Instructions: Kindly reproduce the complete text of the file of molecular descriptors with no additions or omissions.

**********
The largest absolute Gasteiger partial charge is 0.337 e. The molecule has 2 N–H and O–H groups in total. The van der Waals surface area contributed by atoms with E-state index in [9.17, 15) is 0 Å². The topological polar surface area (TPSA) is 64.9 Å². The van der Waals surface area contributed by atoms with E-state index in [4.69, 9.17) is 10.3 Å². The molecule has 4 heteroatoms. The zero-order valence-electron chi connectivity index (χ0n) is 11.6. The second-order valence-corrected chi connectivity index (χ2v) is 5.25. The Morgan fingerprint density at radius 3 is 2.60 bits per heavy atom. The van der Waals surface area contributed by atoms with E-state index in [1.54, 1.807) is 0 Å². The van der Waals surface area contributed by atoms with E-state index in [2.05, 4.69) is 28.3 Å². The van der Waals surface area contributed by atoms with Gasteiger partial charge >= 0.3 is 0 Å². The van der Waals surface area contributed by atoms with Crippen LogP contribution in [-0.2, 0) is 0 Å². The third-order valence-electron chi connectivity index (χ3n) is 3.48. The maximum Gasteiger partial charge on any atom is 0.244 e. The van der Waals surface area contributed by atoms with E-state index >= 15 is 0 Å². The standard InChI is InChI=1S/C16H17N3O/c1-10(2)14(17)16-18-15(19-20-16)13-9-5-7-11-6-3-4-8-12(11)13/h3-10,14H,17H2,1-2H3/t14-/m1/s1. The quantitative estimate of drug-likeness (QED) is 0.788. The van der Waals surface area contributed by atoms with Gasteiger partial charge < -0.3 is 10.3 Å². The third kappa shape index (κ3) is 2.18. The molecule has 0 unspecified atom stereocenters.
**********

The largest absolute Gasteiger partial charge is 0.337 e. The molecule has 2 N–H and O–H groups in total. The van der Waals surface area contributed by atoms with E-state index in [9.17, 15) is 0 Å². The topological polar surface area (TPSA) is 64.9 Å². The van der Waals surface area contributed by atoms with E-state index in [4.69, 9.17) is 10.3 Å². The molecule has 4 heteroatoms. The zero-order valence-electron chi connectivity index (χ0n) is 11.6. The second-order valence-corrected chi connectivity index (χ2v) is 5.25. The Morgan fingerprint density at radius 3 is 2.60 bits per heavy atom. The van der Waals surface area contributed by atoms with E-state index in [1.54, 1.807) is 0 Å². The van der Waals surface area contributed by atoms with E-state index in [2.05, 4.69) is 28.3 Å². The van der Waals surface area contributed by atoms with Gasteiger partial charge >= 0.3 is 0 Å². The van der Waals surface area contributed by atoms with Crippen LogP contribution in [-0.2, 0) is 0 Å². The third-order valence-electron chi connectivity index (χ3n) is 3.48. The maximum Gasteiger partial charge on any atom is 0.244 e. The van der Waals surface area contributed by atoms with E-state index >= 15 is 0 Å². The standard InChI is InChI=1S/C16H17N3O/c1-10(2)14(17)16-18-15(19-20-16)13-9-5-7-11-6-3-4-8-12(11)13/h3-10,14H,17H2,1-2H3/t14-/m1/s1. The quantitative estimate of drug-likeness (QED) is 0.788. The van der Waals surface area contributed by atoms with Gasteiger partial charge < -0.3 is 10.3 Å². The third kappa shape index (κ3) is 2.18. The molecule has 0 unspecified atom stereocenters.